qualified [kwol-uh-fahyd] SynonymsExamplesWord Origin See more synonyms for qualified on Thesaurus.com adjective

  1. having the qualities, accomplishments, etc., that fit a person for some function, office, or the like.
  2. having the qualities, accomplishments, etc., required by law or custom for getting, having, or exercising a right, holding an office, or the like.
  3. modified, limited, or restricted in some way: a qualified endorsement.

Origin of qualified First recorded in 1550–60; qualify + -ed2 Related formsqual·i·fied·ly, adverbqual·i·fied·ness, nounqua·si-qual·i·fied, adjectiveun·der·qual·i·fied, adjectivewell-qual·i·fied, adjectiveSynonyms for qualified See more synonyms for on Thesaurus.com 1. able, capable, competent, fitted.Antonyms for qualified unqualified. qualify [kwol-uh-fahy] verb (used with object), qual·i·fied, qual·i·fy·ing.

  1. to provide with proper or necessary skills, knowledge, credentials, etc.; make competent: to qualify oneself for a job.
  2. to modify or limit in some way; make less strong or positive: to qualify an endorsement.
  3. Grammar. to modify.
  4. to make less violent, severe, or unpleasant; moderate; mitigate.
  5. to attribute some quality or qualities to; characterize, call, or name: She cannot qualify his attitude as either rational or irrational.
  6. to modify or alter the flavor or strength of: He qualified his coffee with a few drops of brandy.
  7. Law. to certify as legally competent.

verb (used without object), qual·i·fied, qual·i·fy·ing.

  1. to be fitted or competent for something.
  2. to get authority, license, power, etc., as by fulfilling required conditions, taking an oath, etc.
  3. Sports. to demonstrate the required ability in an initial or preliminary contest: He qualified in the trials.
  4. to fire a rifle or pistol on a target range for a score high enough to achieve a rating of marksman, sharpshooter, or expert.
  5. Military. to pass a practical test in gunnery.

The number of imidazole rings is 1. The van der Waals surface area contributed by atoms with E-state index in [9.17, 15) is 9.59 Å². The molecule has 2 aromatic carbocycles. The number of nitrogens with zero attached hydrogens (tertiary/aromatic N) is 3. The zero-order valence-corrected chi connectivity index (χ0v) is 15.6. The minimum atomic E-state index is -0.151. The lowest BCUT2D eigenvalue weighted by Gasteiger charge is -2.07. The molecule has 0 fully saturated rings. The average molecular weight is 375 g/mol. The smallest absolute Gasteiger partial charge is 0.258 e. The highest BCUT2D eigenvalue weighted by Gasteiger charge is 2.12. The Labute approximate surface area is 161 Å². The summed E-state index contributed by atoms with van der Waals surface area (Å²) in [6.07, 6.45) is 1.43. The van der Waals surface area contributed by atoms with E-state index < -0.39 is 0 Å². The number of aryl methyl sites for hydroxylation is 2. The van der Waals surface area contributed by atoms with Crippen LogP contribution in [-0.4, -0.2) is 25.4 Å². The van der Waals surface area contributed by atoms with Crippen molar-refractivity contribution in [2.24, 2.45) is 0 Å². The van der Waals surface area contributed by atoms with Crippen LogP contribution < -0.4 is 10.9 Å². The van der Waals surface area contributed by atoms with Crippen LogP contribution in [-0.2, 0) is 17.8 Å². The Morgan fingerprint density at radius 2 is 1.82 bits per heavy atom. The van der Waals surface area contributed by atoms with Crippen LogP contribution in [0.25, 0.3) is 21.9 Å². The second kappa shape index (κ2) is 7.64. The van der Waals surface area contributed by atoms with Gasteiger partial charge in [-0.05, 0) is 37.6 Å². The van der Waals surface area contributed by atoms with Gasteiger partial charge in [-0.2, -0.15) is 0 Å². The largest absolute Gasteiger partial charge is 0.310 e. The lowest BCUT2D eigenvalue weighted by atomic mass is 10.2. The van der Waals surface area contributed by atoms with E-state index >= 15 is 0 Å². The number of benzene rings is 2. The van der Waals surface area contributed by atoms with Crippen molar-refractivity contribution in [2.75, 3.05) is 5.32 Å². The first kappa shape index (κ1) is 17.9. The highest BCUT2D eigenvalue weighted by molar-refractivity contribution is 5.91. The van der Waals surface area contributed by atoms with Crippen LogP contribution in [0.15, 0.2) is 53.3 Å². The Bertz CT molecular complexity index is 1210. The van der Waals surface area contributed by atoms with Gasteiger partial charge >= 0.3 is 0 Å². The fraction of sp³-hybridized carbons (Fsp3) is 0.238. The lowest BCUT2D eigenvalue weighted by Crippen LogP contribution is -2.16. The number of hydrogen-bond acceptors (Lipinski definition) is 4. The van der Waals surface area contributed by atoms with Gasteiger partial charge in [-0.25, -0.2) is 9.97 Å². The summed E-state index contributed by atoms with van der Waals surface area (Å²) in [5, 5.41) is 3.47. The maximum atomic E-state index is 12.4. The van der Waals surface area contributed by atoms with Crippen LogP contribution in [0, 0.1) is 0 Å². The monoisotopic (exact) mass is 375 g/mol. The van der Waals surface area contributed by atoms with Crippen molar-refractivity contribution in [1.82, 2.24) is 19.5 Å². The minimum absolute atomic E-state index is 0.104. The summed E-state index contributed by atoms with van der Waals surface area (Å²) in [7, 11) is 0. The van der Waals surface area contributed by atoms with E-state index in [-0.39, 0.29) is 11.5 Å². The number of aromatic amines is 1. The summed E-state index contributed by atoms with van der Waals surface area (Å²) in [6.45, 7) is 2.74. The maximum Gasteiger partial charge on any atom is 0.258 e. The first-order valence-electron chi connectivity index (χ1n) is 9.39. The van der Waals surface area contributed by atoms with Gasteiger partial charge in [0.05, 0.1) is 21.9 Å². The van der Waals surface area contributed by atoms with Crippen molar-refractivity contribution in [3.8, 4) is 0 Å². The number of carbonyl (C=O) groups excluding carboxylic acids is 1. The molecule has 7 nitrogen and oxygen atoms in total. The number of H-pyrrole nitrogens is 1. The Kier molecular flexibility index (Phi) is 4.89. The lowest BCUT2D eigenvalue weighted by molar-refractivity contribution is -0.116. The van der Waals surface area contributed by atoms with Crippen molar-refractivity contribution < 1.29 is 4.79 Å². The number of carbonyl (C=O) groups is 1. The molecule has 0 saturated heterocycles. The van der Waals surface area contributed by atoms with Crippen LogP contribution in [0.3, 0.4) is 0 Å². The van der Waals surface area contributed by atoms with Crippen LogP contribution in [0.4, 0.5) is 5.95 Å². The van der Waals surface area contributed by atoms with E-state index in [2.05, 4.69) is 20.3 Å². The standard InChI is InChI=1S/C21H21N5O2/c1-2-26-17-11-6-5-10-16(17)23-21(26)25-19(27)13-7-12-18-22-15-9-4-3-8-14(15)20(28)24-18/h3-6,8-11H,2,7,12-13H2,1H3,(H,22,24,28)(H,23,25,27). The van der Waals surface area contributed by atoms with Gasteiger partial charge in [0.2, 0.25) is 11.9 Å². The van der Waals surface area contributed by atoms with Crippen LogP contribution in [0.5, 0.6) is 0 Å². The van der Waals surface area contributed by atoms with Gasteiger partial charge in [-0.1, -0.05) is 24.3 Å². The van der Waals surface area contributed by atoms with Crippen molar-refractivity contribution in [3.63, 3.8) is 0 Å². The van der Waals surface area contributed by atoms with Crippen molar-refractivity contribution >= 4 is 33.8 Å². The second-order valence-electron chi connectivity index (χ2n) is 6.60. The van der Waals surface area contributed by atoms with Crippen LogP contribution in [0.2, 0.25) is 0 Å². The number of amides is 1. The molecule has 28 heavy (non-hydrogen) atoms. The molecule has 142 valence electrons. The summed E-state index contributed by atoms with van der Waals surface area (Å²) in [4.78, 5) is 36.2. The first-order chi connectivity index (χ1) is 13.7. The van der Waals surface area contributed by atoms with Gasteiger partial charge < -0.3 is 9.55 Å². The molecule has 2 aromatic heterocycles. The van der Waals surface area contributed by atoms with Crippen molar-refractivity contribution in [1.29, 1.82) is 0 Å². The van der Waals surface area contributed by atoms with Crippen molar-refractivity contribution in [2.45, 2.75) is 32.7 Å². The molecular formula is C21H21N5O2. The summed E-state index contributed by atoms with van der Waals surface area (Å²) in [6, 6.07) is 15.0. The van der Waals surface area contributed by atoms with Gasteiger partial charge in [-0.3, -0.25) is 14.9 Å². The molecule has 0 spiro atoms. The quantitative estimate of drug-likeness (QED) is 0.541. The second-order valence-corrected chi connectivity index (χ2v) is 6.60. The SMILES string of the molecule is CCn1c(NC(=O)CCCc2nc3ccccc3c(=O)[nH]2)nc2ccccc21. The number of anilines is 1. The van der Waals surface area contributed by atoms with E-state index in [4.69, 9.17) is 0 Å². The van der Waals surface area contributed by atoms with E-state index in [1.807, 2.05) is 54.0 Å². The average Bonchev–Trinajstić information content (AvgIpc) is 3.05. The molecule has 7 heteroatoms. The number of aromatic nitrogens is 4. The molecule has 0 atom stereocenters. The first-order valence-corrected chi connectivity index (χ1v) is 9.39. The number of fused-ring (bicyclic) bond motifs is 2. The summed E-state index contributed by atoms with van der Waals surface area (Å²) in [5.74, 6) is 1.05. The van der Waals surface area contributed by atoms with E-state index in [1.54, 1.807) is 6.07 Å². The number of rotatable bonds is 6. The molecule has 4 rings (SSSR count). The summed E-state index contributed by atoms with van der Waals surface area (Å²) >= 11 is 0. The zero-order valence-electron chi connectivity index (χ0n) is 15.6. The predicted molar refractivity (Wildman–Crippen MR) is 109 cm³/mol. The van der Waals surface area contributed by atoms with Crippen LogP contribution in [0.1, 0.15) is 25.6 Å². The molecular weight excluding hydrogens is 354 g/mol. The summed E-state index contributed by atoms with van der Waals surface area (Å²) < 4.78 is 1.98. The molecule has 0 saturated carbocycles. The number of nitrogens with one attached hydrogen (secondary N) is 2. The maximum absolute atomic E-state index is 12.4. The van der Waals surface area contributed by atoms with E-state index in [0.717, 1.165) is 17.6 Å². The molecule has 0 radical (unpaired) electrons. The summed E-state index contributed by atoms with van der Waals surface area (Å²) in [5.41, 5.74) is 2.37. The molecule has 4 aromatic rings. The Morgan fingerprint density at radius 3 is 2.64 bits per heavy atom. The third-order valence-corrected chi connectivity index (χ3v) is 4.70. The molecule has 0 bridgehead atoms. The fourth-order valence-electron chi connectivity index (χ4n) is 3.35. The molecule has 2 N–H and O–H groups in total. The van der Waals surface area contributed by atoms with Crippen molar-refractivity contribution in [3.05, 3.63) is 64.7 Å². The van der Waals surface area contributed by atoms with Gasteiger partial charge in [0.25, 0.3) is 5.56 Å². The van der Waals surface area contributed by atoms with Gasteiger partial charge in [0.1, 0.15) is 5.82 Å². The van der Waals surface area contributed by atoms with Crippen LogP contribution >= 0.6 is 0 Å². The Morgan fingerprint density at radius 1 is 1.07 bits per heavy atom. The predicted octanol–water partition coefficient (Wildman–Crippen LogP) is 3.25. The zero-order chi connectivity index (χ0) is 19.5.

6. Law. to perform the actions necessary to acquire legal power or capacity: By filing a bond and taking an oath he qualified as executor.

Origin of qualify 1525–35; Medieval Latin quālificāre, equivalent to Latin quāl(is) of what sort + -ificāre -ify Related formsqual·i·fi·ca·to·ry [kwol-uh-fi-kuh-tawr-ree, -tohr-ee] /ˈkwɒl ə fɪ kəˌtɔr ri, -ˌtoʊr i/, adjectivequal·i·fy·ing·ly, adverbmis·qual·i·fy, verb, mis·qual·i·fied, mis·qual·i·fy·ing.non·qual·i·fy·ing, adjectiveo·ver·qual·i·fy, verb, o·ver·qual·i·fied, o·ver·qual·i·fy·ing.pre·qual·i·fy, verb, pre·qual·i·fied, pre·qual·i·fy·ing.re·qual·i·fy, verb, re·qual·i·fied, re·qual·i·fy·ing.su·per·qual·i·fy, verb, su·per·qual·i·fied, su·per·qual·i·fy·ing.un·qual·i·fy·ing, adjectiveun·qual·i·fy·ing·ly, adverbun·re·qual·i·fied, adjectiveSynonyms for qualify See more synonyms for on Thesaurus.com 1. fit, suit, adapt, prepare, equip. 2. narrow, restrict. 4. meliorate, soften, temper, reduce, diminish. 5. designate, label.Synonym study 2. See modify. Related Words for qualified experienced, talented, capable, efficient, knowledgeable, proficient, licensed, accomplished, trained, equipped, competent, adequate, disciplined, certified, determined, proved, tried, fit, tested, practiced Examples from the Web for qualified Contemporary Examples of qualified